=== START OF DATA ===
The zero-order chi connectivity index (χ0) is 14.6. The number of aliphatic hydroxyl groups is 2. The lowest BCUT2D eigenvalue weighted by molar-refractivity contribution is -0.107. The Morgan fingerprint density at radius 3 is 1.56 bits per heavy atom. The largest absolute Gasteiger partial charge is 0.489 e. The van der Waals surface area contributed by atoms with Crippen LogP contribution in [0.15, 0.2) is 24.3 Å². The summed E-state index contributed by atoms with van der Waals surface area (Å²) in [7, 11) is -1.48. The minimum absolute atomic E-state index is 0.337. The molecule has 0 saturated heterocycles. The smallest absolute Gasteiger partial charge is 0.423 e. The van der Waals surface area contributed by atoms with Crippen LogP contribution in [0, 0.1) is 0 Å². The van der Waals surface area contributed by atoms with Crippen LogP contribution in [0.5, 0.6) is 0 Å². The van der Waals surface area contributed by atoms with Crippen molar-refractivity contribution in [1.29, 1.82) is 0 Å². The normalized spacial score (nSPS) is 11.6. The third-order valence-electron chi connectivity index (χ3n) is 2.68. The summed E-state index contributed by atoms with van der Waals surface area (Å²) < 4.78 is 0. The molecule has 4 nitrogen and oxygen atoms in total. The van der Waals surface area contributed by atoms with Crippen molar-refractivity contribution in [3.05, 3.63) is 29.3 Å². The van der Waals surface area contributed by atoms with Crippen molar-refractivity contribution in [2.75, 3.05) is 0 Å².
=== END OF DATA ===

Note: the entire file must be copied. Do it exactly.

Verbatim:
The zero-order chi connectivity index (χ0) is 14.6. The number of aliphatic hydroxyl groups is 2. The lowest BCUT2D eigenvalue weighted by molar-refractivity contribution is -0.107. The Morgan fingerprint density at radius 3 is 1.56 bits per heavy atom. The largest absolute Gasteiger partial charge is 0.489 e. The van der Waals surface area contributed by atoms with Crippen LogP contribution in [0.15, 0.2) is 24.3 Å². The summed E-state index contributed by atoms with van der Waals surface area (Å²) in [7, 11) is -1.48. The minimum absolute atomic E-state index is 0.337. The molecule has 0 saturated heterocycles. The smallest absolute Gasteiger partial charge is 0.423 e. The van der Waals surface area contributed by atoms with Crippen LogP contribution in [0, 0.1) is 0 Å². The van der Waals surface area contributed by atoms with Crippen LogP contribution in [0.5, 0.6) is 0 Å². The van der Waals surface area contributed by atoms with Crippen molar-refractivity contribution in [1.29, 1.82) is 0 Å². The normalized spacial score (nSPS) is 11.6. The third-order valence-electron chi connectivity index (χ3n) is 2.68. The summed E-state index contributed by atoms with van der Waals surface area (Å²) < 4.78 is 0. The molecule has 4 nitrogen and oxygen atoms in total. The van der Waals surface area contributed by atoms with Crippen molar-refractivity contribution in [3.05, 3.63) is 29.3 Å². The van der Waals surface area contributed by atoms with Crippen molar-refractivity contribution in [2.75, 3.05) is 0 Å².